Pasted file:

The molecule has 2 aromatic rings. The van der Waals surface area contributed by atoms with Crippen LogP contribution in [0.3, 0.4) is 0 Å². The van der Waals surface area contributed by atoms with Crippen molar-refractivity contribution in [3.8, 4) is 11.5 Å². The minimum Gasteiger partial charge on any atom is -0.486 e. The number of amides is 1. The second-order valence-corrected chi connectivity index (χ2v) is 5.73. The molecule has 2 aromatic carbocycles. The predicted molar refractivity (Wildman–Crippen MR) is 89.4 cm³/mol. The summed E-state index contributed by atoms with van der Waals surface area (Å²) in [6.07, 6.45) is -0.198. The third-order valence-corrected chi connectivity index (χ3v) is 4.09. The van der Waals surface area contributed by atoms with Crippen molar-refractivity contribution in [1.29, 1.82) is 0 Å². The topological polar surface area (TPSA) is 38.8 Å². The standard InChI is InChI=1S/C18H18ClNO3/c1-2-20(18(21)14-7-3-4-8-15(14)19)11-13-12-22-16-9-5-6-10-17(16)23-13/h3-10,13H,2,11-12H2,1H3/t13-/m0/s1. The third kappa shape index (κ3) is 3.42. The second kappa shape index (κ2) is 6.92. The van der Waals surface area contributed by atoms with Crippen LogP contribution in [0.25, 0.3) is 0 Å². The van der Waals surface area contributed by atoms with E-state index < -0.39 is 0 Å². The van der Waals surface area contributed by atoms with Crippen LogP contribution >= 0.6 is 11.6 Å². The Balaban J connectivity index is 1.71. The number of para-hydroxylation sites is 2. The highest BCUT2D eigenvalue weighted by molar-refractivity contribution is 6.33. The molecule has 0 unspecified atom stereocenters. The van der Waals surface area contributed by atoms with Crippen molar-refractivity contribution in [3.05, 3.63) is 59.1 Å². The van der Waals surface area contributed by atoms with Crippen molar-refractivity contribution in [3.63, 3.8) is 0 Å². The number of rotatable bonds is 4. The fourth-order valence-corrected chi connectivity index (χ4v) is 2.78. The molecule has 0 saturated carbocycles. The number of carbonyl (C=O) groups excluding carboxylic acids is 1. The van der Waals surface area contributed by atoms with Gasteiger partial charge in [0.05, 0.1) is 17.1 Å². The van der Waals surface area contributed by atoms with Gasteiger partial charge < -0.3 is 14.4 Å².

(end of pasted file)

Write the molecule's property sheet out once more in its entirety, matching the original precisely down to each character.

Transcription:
The molecule has 2 aromatic rings. The van der Waals surface area contributed by atoms with Crippen LogP contribution in [0.3, 0.4) is 0 Å². The van der Waals surface area contributed by atoms with Crippen molar-refractivity contribution in [3.8, 4) is 11.5 Å². The minimum Gasteiger partial charge on any atom is -0.486 e. The number of amides is 1. The second-order valence-corrected chi connectivity index (χ2v) is 5.73. The molecule has 2 aromatic carbocycles. The predicted molar refractivity (Wildman–Crippen MR) is 89.4 cm³/mol. The summed E-state index contributed by atoms with van der Waals surface area (Å²) in [6.07, 6.45) is -0.198. The third-order valence-corrected chi connectivity index (χ3v) is 4.09. The van der Waals surface area contributed by atoms with Crippen molar-refractivity contribution in [1.29, 1.82) is 0 Å². The topological polar surface area (TPSA) is 38.8 Å². The standard InChI is InChI=1S/C18H18ClNO3/c1-2-20(18(21)14-7-3-4-8-15(14)19)11-13-12-22-16-9-5-6-10-17(16)23-13/h3-10,13H,2,11-12H2,1H3/t13-/m0/s1. The third kappa shape index (κ3) is 3.42. The second kappa shape index (κ2) is 6.92. The van der Waals surface area contributed by atoms with Crippen LogP contribution in [0.25, 0.3) is 0 Å². The van der Waals surface area contributed by atoms with E-state index < -0.39 is 0 Å². The van der Waals surface area contributed by atoms with Crippen LogP contribution >= 0.6 is 11.6 Å². The Balaban J connectivity index is 1.71. The number of para-hydroxylation sites is 2. The highest BCUT2D eigenvalue weighted by molar-refractivity contribution is 6.33. The molecule has 0 unspecified atom stereocenters. The van der Waals surface area contributed by atoms with Crippen molar-refractivity contribution in [3.05, 3.63) is 59.1 Å². The van der Waals surface area contributed by atoms with Crippen molar-refractivity contribution in [3.63, 3.8) is 0 Å². The number of rotatable bonds is 4. The fourth-order valence-corrected chi connectivity index (χ4v) is 2.78. The molecule has 0 saturated carbocycles. The number of carbonyl (C=O) groups excluding carboxylic acids is 1. The van der Waals surface area contributed by atoms with Gasteiger partial charge in [0.05, 0.1) is 17.1 Å². The van der Waals surface area contributed by atoms with Gasteiger partial charge < -0.3 is 14.4 Å².